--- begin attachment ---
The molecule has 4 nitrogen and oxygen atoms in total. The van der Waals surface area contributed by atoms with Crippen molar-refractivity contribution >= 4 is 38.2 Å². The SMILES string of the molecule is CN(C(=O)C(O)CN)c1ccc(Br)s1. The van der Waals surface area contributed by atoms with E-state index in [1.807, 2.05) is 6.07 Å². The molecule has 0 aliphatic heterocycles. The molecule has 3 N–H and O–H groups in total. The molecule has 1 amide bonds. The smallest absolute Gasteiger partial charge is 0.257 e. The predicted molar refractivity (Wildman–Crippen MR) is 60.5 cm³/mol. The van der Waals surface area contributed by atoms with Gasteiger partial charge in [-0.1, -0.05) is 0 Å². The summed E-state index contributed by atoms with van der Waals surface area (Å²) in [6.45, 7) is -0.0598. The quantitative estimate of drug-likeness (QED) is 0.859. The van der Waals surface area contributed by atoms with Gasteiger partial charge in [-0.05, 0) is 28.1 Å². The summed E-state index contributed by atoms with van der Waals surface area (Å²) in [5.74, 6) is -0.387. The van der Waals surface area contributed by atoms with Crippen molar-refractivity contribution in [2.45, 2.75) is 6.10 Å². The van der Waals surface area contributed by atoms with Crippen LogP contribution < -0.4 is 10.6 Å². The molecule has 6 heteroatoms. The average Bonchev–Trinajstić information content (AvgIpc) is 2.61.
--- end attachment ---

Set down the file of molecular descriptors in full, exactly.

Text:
The molecule has 4 nitrogen and oxygen atoms in total. The van der Waals surface area contributed by atoms with Crippen molar-refractivity contribution >= 4 is 38.2 Å². The SMILES string of the molecule is CN(C(=O)C(O)CN)c1ccc(Br)s1. The van der Waals surface area contributed by atoms with E-state index in [1.807, 2.05) is 6.07 Å². The molecule has 0 aliphatic heterocycles. The molecule has 3 N–H and O–H groups in total. The molecule has 1 amide bonds. The smallest absolute Gasteiger partial charge is 0.257 e. The predicted molar refractivity (Wildman–Crippen MR) is 60.5 cm³/mol. The van der Waals surface area contributed by atoms with Gasteiger partial charge in [-0.1, -0.05) is 0 Å². The summed E-state index contributed by atoms with van der Waals surface area (Å²) in [6.45, 7) is -0.0598. The quantitative estimate of drug-likeness (QED) is 0.859. The van der Waals surface area contributed by atoms with Gasteiger partial charge in [-0.05, 0) is 28.1 Å². The summed E-state index contributed by atoms with van der Waals surface area (Å²) in [5.74, 6) is -0.387. The van der Waals surface area contributed by atoms with Crippen molar-refractivity contribution in [2.45, 2.75) is 6.10 Å². The van der Waals surface area contributed by atoms with Crippen LogP contribution < -0.4 is 10.6 Å². The molecule has 6 heteroatoms. The average Bonchev–Trinajstić information content (AvgIpc) is 2.61.